It’s known as canine influenza virus and it’s causing quite a stir among dog owners. The dog flu, known as H3N8, does not affect humans. It is however quickly spread from dog to dog. Originally this virus affected only horses, or so it was thought, until a pack of greyhounds turned up with it in 2004.
The outbreak on the East Coast and Colorado has caused alarm among pooch pet parents. And that is understandable, after all , who wants to see their beloved Fido go through the misery of the flu? The good news is there is a vaccine that was approved in May. It doesn’t prevent your furry canine from getting the flu but it does reduce the severity of the symptoms. This vaccine is administered in shots given two weeks apart.
But is it really necessary to vaccinate your dog or to be concerned? Apparently not if you live in Texas. The doggy flu has not hit Texas—yet.
Dogs who are at high risk for this flu are dogs who are enrolled in doggy day care or who are boarded at the kennel. Dogs who travel extensively are also at risk.
The good news is that if your dog is the typical household dog who goes for walks around the neighborhood and who rarely has social contact with strange dogs the risk of contracting dog flu is very low.
What are the symptoms of doggy flu? The same as any human flu: runny nasal discharge, sneezing, coughing, and fever. Your veterinarian can do a test to see if your dog has the H3N8 virus.
Courtesy of the ASPCA.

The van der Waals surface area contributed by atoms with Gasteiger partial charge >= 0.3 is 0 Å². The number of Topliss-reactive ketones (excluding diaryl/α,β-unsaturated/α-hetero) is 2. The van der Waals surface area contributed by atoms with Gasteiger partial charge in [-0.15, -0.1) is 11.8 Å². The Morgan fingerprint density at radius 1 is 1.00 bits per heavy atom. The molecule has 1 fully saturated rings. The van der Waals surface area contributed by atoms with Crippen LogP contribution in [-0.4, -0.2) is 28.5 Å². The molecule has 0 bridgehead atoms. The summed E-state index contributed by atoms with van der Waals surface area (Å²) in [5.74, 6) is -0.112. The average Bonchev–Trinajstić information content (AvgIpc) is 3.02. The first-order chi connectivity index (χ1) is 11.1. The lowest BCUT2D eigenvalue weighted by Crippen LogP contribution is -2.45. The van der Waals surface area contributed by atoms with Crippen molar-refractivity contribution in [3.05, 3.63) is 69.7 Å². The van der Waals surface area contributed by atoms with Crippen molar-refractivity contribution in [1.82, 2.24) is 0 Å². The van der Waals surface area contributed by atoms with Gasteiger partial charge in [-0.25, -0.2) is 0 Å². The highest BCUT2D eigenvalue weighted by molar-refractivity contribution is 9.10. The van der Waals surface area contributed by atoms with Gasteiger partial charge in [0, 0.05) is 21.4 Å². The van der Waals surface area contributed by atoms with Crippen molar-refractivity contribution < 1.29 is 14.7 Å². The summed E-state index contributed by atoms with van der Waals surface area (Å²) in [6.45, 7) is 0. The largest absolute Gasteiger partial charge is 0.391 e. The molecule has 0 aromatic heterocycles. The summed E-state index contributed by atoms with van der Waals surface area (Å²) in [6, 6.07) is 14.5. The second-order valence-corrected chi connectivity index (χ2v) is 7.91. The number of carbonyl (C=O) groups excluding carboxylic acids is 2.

We’ve compiled the answers to your most frequently asked questions here. Feel free to bookmark this page for easy reference.
I think my pet has ingested something potentially dangerous, but she seems normal. What should I do first: call the APCC or rush her to my local emergency veterinarian?
If you suspect that your pet may have become exposed to a harmful substance, but is not showing signs of illness, stay calm! Contact your local veterinarian or the ASPCA Animal Poison Control Center hotline at (888) 426-4435 first. Not all exposure situations require an immediate trip to the clinic.
What should I do if I think my pet ate something poisonous?
If your animal is having seizures, losing consciousness, is unconscious or is having difficulty breathing, telephone ahead and bring your pet immediately to your local veterinarian or emergency veterinary clinic. If necessary, he or she may call the ASPCA Animal Poison Control Center.
Otherwise, call your veterinarian or the ASPCA Animal Poison Control Center hotline at (888) 426-4435.
What information will I need when I call you?
When you call the ASPCA Animal Poison Control Center hotline at (888) 426-4435, it’s most helpful to be ready with the following information:
- the species, breed, age, sex, weight and number of animals involved
- the animal’s symptoms
- information regarding the exposure, including the agent (if known), the amount of the agent involved and the time elapsed since the time of exposure.
Have the product container/packaging available for reference. Collect in a sealable plastic bag any material your pet may have vomited or chewed.
How do I get in touch with ASPCA animal poison control experts?
The APCC experts are on call 24 hours a day, 365 days a year. If you think that your pet may have ingested a potentially poisonous substance, make the call that can make all the difference: (888) 426-4435. The call is toll-free. A $60 consultation fee may be applied to your credit card.
What kind of services does the APCC provide?